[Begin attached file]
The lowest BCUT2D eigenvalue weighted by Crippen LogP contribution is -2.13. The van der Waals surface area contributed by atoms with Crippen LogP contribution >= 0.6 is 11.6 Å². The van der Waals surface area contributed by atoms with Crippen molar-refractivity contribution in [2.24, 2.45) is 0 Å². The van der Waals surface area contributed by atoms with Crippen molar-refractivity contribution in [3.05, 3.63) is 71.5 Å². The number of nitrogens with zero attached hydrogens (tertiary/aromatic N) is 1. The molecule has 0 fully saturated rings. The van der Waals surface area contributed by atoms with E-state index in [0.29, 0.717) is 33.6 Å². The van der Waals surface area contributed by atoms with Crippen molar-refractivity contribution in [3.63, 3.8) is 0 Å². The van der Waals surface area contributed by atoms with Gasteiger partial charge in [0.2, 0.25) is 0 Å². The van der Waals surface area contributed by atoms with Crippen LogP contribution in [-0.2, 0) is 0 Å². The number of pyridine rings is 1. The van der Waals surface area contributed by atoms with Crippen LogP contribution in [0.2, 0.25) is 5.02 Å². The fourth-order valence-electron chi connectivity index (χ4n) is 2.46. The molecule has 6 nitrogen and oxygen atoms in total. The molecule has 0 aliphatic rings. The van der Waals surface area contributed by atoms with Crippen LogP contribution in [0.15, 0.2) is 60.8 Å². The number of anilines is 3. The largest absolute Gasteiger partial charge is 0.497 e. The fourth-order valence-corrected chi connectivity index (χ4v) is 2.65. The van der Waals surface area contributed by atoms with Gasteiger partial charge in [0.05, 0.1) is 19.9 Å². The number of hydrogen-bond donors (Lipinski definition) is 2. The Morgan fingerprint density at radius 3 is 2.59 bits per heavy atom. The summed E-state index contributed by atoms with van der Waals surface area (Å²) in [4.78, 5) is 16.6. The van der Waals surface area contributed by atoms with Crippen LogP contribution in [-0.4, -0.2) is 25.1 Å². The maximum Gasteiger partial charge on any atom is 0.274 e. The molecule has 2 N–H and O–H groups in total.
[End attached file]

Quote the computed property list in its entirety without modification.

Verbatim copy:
The lowest BCUT2D eigenvalue weighted by Crippen LogP contribution is -2.13. The van der Waals surface area contributed by atoms with Crippen LogP contribution >= 0.6 is 11.6 Å². The van der Waals surface area contributed by atoms with Crippen molar-refractivity contribution in [2.24, 2.45) is 0 Å². The van der Waals surface area contributed by atoms with Crippen molar-refractivity contribution in [3.05, 3.63) is 71.5 Å². The number of nitrogens with zero attached hydrogens (tertiary/aromatic N) is 1. The molecule has 0 fully saturated rings. The van der Waals surface area contributed by atoms with E-state index in [0.29, 0.717) is 33.6 Å². The van der Waals surface area contributed by atoms with Crippen molar-refractivity contribution in [3.63, 3.8) is 0 Å². The van der Waals surface area contributed by atoms with Gasteiger partial charge in [0.2, 0.25) is 0 Å². The van der Waals surface area contributed by atoms with Crippen LogP contribution in [-0.2, 0) is 0 Å². The number of pyridine rings is 1. The van der Waals surface area contributed by atoms with Crippen LogP contribution in [0.2, 0.25) is 5.02 Å². The fourth-order valence-electron chi connectivity index (χ4n) is 2.46. The molecule has 6 nitrogen and oxygen atoms in total. The molecule has 0 aliphatic rings. The van der Waals surface area contributed by atoms with Crippen LogP contribution in [0.15, 0.2) is 60.8 Å². The number of anilines is 3. The largest absolute Gasteiger partial charge is 0.497 e. The fourth-order valence-corrected chi connectivity index (χ4v) is 2.65. The van der Waals surface area contributed by atoms with Gasteiger partial charge in [0.05, 0.1) is 19.9 Å². The number of hydrogen-bond donors (Lipinski definition) is 2. The Morgan fingerprint density at radius 3 is 2.59 bits per heavy atom. The summed E-state index contributed by atoms with van der Waals surface area (Å²) in [4.78, 5) is 16.6. The van der Waals surface area contributed by atoms with Crippen LogP contribution in [-0.4, -0.2) is 25.1 Å². The maximum Gasteiger partial charge on any atom is 0.274 e. The molecule has 2 N–H and O–H groups in total.